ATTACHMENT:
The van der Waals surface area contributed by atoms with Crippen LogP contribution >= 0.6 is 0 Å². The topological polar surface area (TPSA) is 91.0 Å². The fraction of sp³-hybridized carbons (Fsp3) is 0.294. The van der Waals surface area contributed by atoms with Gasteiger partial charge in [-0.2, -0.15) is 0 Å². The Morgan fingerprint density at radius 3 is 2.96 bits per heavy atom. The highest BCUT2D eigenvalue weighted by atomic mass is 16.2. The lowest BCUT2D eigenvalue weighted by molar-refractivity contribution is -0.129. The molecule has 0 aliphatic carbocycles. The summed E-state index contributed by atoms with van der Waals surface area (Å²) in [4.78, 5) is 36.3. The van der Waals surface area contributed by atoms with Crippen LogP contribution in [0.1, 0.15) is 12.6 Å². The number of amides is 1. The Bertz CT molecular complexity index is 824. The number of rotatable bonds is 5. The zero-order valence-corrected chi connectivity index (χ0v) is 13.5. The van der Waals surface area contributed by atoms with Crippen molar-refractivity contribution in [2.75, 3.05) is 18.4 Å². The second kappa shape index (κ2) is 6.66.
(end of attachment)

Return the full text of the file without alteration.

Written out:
The van der Waals surface area contributed by atoms with Crippen LogP contribution >= 0.6 is 0 Å². The topological polar surface area (TPSA) is 91.0 Å². The fraction of sp³-hybridized carbons (Fsp3) is 0.294. The van der Waals surface area contributed by atoms with Gasteiger partial charge in [-0.2, -0.15) is 0 Å². The Morgan fingerprint density at radius 3 is 2.96 bits per heavy atom. The highest BCUT2D eigenvalue weighted by atomic mass is 16.2. The lowest BCUT2D eigenvalue weighted by molar-refractivity contribution is -0.129. The molecule has 0 aliphatic carbocycles. The summed E-state index contributed by atoms with van der Waals surface area (Å²) in [4.78, 5) is 36.3. The van der Waals surface area contributed by atoms with Crippen LogP contribution in [0.1, 0.15) is 12.6 Å². The number of amides is 1. The Bertz CT molecular complexity index is 824. The number of rotatable bonds is 5. The zero-order valence-corrected chi connectivity index (χ0v) is 13.5. The van der Waals surface area contributed by atoms with Crippen molar-refractivity contribution in [2.75, 3.05) is 18.4 Å². The second kappa shape index (κ2) is 6.66.